"The Conversation" is a radio show produced by KUOW 94.9 FM (a major Seattle area NPR station), which asks a question, usually from recent headlines, and then spends as near as they can the rest of the hour airing answers by phone and email. The question not very well posed today was the headline of a sloppy article "Is Google Making Us Stupid?" in The Atlantic. Here is the email I wrote them after the show:
In light of the recent "Is Google Making Us Stupid?" show, I find it interesting that the format of The Conversation promotes the sort of attention deficit that the article conjectures is the fault of the net. It amounts to a collage of mostly disconnected and often provably wrong opinions. Perhaps I am expecting too much, a discussion rather than a conversation.
Now that the show is over I finally have an opportunity to read and digest the article in The Atlantic, I can make informed comments on the article we were supposed to converse about. First of all, contrary to what you said, the article doesn't just ask the question, but it conjectures that the net is making us stupid ("I think I know what's going on..."). It mischaracterizes Google and the net as, among other things, Taylorist. It also makes faulty references, and ignores context.
Google and the net are not Taylorist. Taylor was concerned with maximizing efficiency and speed of manufacturing. Google usually uses nearly brute force methods, figuring that's good enough. So far that approach has been pretty good, but not terribly efficient. The net is (or was) tuned for reliability and as a playground for computer scientists. Then conventional mass media with it's incredibly hyperactive adds invaded. Most people didn't see the net before it was commercialized. The author basically says the net infected old media with it's attention deficit, when in fact it was the other way around.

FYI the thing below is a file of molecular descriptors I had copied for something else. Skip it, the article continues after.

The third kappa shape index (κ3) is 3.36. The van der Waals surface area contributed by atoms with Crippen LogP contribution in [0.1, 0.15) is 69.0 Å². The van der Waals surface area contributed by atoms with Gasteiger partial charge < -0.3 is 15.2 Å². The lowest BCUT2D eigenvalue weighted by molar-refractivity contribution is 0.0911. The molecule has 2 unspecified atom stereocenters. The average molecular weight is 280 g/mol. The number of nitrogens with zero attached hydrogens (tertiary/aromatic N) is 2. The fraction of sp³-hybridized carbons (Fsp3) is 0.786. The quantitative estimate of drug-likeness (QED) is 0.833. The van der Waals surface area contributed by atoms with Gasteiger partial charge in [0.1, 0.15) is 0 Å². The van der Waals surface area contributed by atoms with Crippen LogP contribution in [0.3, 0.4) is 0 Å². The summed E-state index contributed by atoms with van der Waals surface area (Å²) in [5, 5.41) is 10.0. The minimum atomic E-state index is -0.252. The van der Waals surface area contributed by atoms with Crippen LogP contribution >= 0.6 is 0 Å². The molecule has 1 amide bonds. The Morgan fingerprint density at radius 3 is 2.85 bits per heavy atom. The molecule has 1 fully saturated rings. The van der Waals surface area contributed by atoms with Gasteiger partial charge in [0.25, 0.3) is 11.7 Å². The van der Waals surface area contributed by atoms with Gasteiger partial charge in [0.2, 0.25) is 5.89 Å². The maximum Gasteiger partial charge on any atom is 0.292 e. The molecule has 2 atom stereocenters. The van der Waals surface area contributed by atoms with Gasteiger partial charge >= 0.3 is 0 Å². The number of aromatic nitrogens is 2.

Kubrick's movie "2001" was based on a novel by Arthur C. Clarke, and Kubrick intentionally made it ambiguous, and repeatedly said so. So it is absurd when the article says "That’s the essence of Kubrick’s dark prophecy: as we come to rely on computers to mediate our understanding of the world, it is our own intelligence that flattens into artificial intelligence." That's the essence of the authors interpretation, not Kubrick's.
Some of your callers asserted that these days people are just lazy and get knowledge of the net instead of figuring it out for themselves. I don't remember the exact quote, and would have to look it up (on the net, of course), but some famous genius said something about standing on the shoulders of giants. We can't figure everything out on our own, even if we restrict ourselves to very narrow fields. Some claim the information on the net is somehow less accurate than in meatspace. You would'nt really believe an absurd note left in your mailbox asking for your bank info so they can make you rich, would you? Oh wait, some of you probably would. Some blame the net for their lack of mental discipline and exercise, when the net provides unprecedented opportunities for developing mental skills. The net is an incredibly powerful tool. It seems to have this uncanny ability to reveal humanities flaws and brilliance. We tend to blame the messanger for news we don't want to hear. The net is an incredible messenger. "With great power there must also come great responsibility." Of course, the net, as much as some of us would like it to, has no power of it's own. The net just reflects our power, and our responsibility or lack thereof.